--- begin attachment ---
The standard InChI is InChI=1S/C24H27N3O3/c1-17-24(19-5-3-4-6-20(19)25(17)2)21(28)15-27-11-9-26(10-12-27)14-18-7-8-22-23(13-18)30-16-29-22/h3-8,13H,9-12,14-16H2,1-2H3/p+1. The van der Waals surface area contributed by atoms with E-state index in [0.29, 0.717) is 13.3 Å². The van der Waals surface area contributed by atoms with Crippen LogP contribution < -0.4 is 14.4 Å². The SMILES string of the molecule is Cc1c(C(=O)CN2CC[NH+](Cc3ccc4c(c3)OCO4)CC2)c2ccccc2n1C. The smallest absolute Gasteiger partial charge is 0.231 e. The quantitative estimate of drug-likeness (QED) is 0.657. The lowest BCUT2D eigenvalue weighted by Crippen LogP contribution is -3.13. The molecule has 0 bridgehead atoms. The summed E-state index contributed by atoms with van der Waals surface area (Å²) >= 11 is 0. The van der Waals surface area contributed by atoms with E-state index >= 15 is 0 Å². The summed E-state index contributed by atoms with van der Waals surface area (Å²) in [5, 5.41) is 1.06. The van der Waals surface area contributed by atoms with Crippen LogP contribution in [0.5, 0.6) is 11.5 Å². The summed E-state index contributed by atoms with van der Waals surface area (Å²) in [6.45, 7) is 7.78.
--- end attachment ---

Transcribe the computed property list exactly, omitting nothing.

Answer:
The standard InChI is InChI=1S/C24H27N3O3/c1-17-24(19-5-3-4-6-20(19)25(17)2)21(28)15-27-11-9-26(10-12-27)14-18-7-8-22-23(13-18)30-16-29-22/h3-8,13H,9-12,14-16H2,1-2H3/p+1. The van der Waals surface area contributed by atoms with E-state index in [0.29, 0.717) is 13.3 Å². The van der Waals surface area contributed by atoms with Crippen LogP contribution < -0.4 is 14.4 Å². The SMILES string of the molecule is Cc1c(C(=O)CN2CC[NH+](Cc3ccc4c(c3)OCO4)CC2)c2ccccc2n1C. The smallest absolute Gasteiger partial charge is 0.231 e. The quantitative estimate of drug-likeness (QED) is 0.657. The lowest BCUT2D eigenvalue weighted by Crippen LogP contribution is -3.13. The molecule has 0 bridgehead atoms. The summed E-state index contributed by atoms with van der Waals surface area (Å²) >= 11 is 0. The van der Waals surface area contributed by atoms with E-state index >= 15 is 0 Å². The summed E-state index contributed by atoms with van der Waals surface area (Å²) in [5, 5.41) is 1.06. The van der Waals surface area contributed by atoms with Crippen LogP contribution in [0.5, 0.6) is 11.5 Å². The summed E-state index contributed by atoms with van der Waals surface area (Å²) in [6.45, 7) is 7.78.